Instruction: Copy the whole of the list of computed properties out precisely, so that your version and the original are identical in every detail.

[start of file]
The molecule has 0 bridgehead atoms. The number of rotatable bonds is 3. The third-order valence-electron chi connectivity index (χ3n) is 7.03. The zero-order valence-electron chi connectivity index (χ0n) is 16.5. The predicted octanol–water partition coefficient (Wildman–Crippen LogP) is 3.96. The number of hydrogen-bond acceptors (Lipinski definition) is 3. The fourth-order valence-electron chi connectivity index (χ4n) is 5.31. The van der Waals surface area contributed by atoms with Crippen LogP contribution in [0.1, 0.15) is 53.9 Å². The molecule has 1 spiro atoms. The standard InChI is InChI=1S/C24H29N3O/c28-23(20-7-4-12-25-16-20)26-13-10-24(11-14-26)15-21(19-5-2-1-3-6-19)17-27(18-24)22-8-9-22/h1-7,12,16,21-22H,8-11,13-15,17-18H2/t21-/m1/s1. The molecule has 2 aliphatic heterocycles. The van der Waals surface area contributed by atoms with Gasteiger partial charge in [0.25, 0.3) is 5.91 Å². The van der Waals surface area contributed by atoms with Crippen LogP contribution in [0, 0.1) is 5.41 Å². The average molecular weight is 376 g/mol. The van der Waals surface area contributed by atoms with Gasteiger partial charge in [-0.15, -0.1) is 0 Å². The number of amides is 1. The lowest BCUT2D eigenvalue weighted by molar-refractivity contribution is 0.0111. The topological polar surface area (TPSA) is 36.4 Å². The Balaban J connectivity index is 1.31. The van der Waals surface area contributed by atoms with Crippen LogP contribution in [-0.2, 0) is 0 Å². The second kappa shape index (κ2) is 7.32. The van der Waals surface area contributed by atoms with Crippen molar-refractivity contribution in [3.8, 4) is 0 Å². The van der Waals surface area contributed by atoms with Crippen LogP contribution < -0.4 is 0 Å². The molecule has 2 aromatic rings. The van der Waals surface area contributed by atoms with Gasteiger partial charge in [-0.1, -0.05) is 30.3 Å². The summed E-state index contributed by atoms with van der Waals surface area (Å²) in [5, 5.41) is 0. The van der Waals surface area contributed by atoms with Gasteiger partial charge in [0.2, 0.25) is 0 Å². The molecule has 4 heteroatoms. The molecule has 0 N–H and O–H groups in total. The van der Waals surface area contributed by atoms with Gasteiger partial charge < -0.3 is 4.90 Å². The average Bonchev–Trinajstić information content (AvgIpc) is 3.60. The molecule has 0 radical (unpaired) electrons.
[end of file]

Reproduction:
The molecule has 0 bridgehead atoms. The number of rotatable bonds is 3. The third-order valence-electron chi connectivity index (χ3n) is 7.03. The zero-order valence-electron chi connectivity index (χ0n) is 16.5. The predicted octanol–water partition coefficient (Wildman–Crippen LogP) is 3.96. The number of hydrogen-bond acceptors (Lipinski definition) is 3. The fourth-order valence-electron chi connectivity index (χ4n) is 5.31. The van der Waals surface area contributed by atoms with Crippen LogP contribution in [0.1, 0.15) is 53.9 Å². The molecule has 1 spiro atoms. The standard InChI is InChI=1S/C24H29N3O/c28-23(20-7-4-12-25-16-20)26-13-10-24(11-14-26)15-21(19-5-2-1-3-6-19)17-27(18-24)22-8-9-22/h1-7,12,16,21-22H,8-11,13-15,17-18H2/t21-/m1/s1. The molecule has 2 aliphatic heterocycles. The van der Waals surface area contributed by atoms with Gasteiger partial charge in [0.25, 0.3) is 5.91 Å². The van der Waals surface area contributed by atoms with Crippen LogP contribution in [0, 0.1) is 5.41 Å². The average molecular weight is 376 g/mol. The van der Waals surface area contributed by atoms with Gasteiger partial charge in [-0.15, -0.1) is 0 Å². The number of amides is 1. The lowest BCUT2D eigenvalue weighted by molar-refractivity contribution is 0.0111. The topological polar surface area (TPSA) is 36.4 Å². The Balaban J connectivity index is 1.31. The van der Waals surface area contributed by atoms with Crippen LogP contribution in [-0.2, 0) is 0 Å². The second kappa shape index (κ2) is 7.32. The van der Waals surface area contributed by atoms with Crippen molar-refractivity contribution in [3.8, 4) is 0 Å². The van der Waals surface area contributed by atoms with Crippen LogP contribution < -0.4 is 0 Å². The molecule has 2 aromatic rings. The van der Waals surface area contributed by atoms with Gasteiger partial charge in [-0.1, -0.05) is 30.3 Å². The summed E-state index contributed by atoms with van der Waals surface area (Å²) in [5, 5.41) is 0. The van der Waals surface area contributed by atoms with Gasteiger partial charge in [0.2, 0.25) is 0 Å². The molecule has 4 heteroatoms. The molecule has 0 N–H and O–H groups in total. The van der Waals surface area contributed by atoms with Gasteiger partial charge < -0.3 is 4.90 Å². The average Bonchev–Trinajstić information content (AvgIpc) is 3.60. The molecule has 0 radical (unpaired) electrons.